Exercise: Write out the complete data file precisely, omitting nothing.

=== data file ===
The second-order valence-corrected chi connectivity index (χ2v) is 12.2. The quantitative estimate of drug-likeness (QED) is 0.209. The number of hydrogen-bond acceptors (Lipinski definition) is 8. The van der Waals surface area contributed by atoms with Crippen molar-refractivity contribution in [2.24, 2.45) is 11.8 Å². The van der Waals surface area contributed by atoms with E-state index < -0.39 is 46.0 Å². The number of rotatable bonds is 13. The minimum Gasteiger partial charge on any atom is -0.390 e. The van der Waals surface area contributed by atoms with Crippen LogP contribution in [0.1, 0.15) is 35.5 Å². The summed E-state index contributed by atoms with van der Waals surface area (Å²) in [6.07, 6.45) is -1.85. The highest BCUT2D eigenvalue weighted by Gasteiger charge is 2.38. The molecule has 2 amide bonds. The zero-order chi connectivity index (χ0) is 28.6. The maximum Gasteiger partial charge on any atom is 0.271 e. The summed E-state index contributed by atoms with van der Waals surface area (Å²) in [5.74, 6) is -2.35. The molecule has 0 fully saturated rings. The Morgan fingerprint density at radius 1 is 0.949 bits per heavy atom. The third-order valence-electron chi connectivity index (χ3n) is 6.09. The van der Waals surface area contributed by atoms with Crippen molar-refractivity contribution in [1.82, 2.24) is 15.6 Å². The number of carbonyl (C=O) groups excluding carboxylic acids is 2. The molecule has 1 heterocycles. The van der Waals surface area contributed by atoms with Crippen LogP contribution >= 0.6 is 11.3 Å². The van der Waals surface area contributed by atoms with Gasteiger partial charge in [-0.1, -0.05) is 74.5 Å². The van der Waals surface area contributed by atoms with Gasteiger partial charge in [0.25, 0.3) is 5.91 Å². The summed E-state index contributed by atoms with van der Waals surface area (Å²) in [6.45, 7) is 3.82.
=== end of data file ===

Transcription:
The second-order valence-corrected chi connectivity index (χ2v) is 12.2. The quantitative estimate of drug-likeness (QED) is 0.209. The number of hydrogen-bond acceptors (Lipinski definition) is 8. The van der Waals surface area contributed by atoms with Crippen molar-refractivity contribution in [2.24, 2.45) is 11.8 Å². The van der Waals surface area contributed by atoms with E-state index < -0.39 is 46.0 Å². The number of rotatable bonds is 13. The minimum Gasteiger partial charge on any atom is -0.390 e. The van der Waals surface area contributed by atoms with Crippen LogP contribution in [0.1, 0.15) is 35.5 Å². The summed E-state index contributed by atoms with van der Waals surface area (Å²) in [6.07, 6.45) is -1.85. The highest BCUT2D eigenvalue weighted by Gasteiger charge is 2.38. The molecule has 2 amide bonds. The zero-order chi connectivity index (χ0) is 28.6. The maximum Gasteiger partial charge on any atom is 0.271 e. The summed E-state index contributed by atoms with van der Waals surface area (Å²) in [5.74, 6) is -2.35. The molecule has 0 fully saturated rings. The Morgan fingerprint density at radius 1 is 0.949 bits per heavy atom. The third-order valence-electron chi connectivity index (χ3n) is 6.09. The van der Waals surface area contributed by atoms with Crippen molar-refractivity contribution in [1.82, 2.24) is 15.6 Å². The number of carbonyl (C=O) groups excluding carboxylic acids is 2. The molecule has 1 heterocycles. The van der Waals surface area contributed by atoms with Crippen LogP contribution >= 0.6 is 11.3 Å². The van der Waals surface area contributed by atoms with Gasteiger partial charge in [-0.1, -0.05) is 74.5 Å². The van der Waals surface area contributed by atoms with Gasteiger partial charge in [0.25, 0.3) is 5.91 Å². The summed E-state index contributed by atoms with van der Waals surface area (Å²) in [6.45, 7) is 3.82.